Many cricketers grew up on tales of Doug Wright, born on August 21st, 1914, and his brilliance as a leg spinner for Kent and England. The great Sir Don Bradman rated him the most dangerous he ever faced. Wright took 108 wickets in 34 Tests at 39.11 and 2056 first-class wickets at 23.98. Bradman also said he was the best leg spinner to tour Australia since Sydney Barnes.
On his day, he was almost unplayable; he could also bowl long hops and full tosses and struggle on unhelpful wickets. His action was also memorable. “His approach looked like a cross between a barn dance and a delivery stride,” wrote Ray Robinson. I loved the way the umpire crouched over the stumps. Today’s yard is free of stumps and totally upright. Don Bradman said something similar about Bill O’Reilly. And he had one of the strangest bowling run-ups in cricket history.
His full name was Douglas Vivian Parson Wright, better known as Dough Wright. The Kent leg spinner played for England from 1932 to 1957. He played 19 seasons for Kent and took a record seven hat tricks in first-class cricket. Douglas Wright died on November 13, 1998, at the age of 84. He also led the Kent side from 1953 to 1956.
Moreover, great Australian allrounder Keith Miller believed Doug Wright was the best leg spinner he had ever seen apart from Bill O’Reilly. The magician toured Australia in the 1946–47 tour and came back again in 1950–51. He was dogged by ill luck and was considered to be the “unluckiest bowler in the world”.
The Prodigious Doug Wright was the England trump card when he arrived in Australia, but unfortunately, he had great trouble with his no-balls due to a strange run-up. Doug Wright usually waves his arms widely and rocks on his legs like a small ship pitching and tossing in a fairly heavy sea. Overall, he played 34 Tests for England and took 108 wickets at an average of 39.11 with a career-best of 7 for 105, including a six-time five-wicket haul and one-time 10 wickets in a match.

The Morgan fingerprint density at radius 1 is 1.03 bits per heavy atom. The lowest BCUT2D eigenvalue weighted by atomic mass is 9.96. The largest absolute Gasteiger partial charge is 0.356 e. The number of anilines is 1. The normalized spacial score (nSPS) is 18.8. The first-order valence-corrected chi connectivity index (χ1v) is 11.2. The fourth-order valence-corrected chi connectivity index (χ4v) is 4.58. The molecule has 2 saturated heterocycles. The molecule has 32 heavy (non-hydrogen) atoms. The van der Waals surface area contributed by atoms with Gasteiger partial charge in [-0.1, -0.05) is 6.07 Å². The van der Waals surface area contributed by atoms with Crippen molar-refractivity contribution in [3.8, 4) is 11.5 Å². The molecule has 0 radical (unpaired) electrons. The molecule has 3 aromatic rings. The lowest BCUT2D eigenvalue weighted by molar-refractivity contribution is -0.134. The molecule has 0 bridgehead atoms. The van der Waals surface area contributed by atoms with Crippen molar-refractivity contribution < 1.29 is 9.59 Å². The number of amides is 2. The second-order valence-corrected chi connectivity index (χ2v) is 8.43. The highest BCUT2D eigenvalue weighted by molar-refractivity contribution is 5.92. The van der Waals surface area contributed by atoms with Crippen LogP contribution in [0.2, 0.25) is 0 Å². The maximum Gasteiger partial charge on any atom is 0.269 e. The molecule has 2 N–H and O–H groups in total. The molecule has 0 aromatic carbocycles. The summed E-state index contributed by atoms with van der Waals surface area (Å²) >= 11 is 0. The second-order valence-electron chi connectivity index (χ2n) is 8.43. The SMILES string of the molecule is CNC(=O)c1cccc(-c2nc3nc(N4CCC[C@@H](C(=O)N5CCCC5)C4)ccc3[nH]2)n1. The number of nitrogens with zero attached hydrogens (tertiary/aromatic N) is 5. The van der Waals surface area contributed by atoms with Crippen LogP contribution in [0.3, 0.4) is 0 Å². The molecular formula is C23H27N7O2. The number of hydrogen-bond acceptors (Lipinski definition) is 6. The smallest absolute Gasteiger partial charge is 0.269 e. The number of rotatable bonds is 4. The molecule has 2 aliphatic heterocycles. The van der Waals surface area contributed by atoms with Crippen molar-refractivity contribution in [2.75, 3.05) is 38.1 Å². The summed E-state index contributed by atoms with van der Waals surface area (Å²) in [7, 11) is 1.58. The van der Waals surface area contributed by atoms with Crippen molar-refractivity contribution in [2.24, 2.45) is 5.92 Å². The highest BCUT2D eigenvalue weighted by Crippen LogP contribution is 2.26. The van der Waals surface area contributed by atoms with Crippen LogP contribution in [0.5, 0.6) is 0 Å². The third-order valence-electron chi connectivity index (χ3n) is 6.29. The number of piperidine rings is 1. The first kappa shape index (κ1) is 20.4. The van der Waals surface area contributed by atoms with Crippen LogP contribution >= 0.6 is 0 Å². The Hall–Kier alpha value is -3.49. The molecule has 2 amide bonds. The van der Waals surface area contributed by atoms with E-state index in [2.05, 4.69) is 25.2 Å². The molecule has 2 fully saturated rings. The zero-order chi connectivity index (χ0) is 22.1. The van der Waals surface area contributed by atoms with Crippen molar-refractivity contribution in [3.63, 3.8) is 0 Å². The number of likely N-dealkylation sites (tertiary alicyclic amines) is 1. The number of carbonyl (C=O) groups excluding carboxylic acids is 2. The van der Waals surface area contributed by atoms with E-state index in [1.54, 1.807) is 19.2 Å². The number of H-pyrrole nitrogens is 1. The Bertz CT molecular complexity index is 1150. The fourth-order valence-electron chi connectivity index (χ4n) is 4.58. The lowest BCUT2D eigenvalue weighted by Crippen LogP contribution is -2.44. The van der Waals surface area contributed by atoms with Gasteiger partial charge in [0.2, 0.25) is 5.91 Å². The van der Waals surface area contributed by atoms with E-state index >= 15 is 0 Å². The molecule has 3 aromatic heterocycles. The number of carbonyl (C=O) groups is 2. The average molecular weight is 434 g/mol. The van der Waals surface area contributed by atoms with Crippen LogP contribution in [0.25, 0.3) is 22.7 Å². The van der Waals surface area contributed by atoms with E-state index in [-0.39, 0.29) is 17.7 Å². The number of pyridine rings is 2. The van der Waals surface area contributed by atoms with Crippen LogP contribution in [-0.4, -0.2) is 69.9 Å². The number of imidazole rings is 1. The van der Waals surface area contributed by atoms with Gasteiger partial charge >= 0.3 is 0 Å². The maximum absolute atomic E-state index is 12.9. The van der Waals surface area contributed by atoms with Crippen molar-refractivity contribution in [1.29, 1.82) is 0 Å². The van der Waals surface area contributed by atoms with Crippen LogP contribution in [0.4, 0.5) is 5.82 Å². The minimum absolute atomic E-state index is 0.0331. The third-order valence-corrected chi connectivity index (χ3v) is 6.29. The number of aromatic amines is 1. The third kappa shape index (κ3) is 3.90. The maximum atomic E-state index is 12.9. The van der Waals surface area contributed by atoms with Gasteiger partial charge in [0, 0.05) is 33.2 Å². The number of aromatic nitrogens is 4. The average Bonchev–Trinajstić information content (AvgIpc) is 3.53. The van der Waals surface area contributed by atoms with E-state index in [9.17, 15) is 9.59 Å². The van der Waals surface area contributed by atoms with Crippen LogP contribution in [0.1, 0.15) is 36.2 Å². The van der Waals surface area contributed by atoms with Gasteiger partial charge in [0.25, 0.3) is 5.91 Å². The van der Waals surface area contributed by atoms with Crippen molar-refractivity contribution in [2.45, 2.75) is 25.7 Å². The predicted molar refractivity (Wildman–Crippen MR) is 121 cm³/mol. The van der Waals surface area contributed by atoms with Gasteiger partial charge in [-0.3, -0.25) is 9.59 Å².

He manages to score just 289 runs at 11.11, with the top score of 45. Moreover, he featured in 497 first-class matches, scoring 5,903 runs at 12.34 with a best of 84 not out. During his long first-class career, he bowled 92,918 balls and took 2056 wickets at an average of 23.98, with a career-best of 9 for 47, including 150 times five wickets in an innings and 42 times 10 wickets in a match. These stats clearly show the class of Doug Wright. World War II cut down his international career; otherwise, he would have been in the category of Bill O’Reilly.
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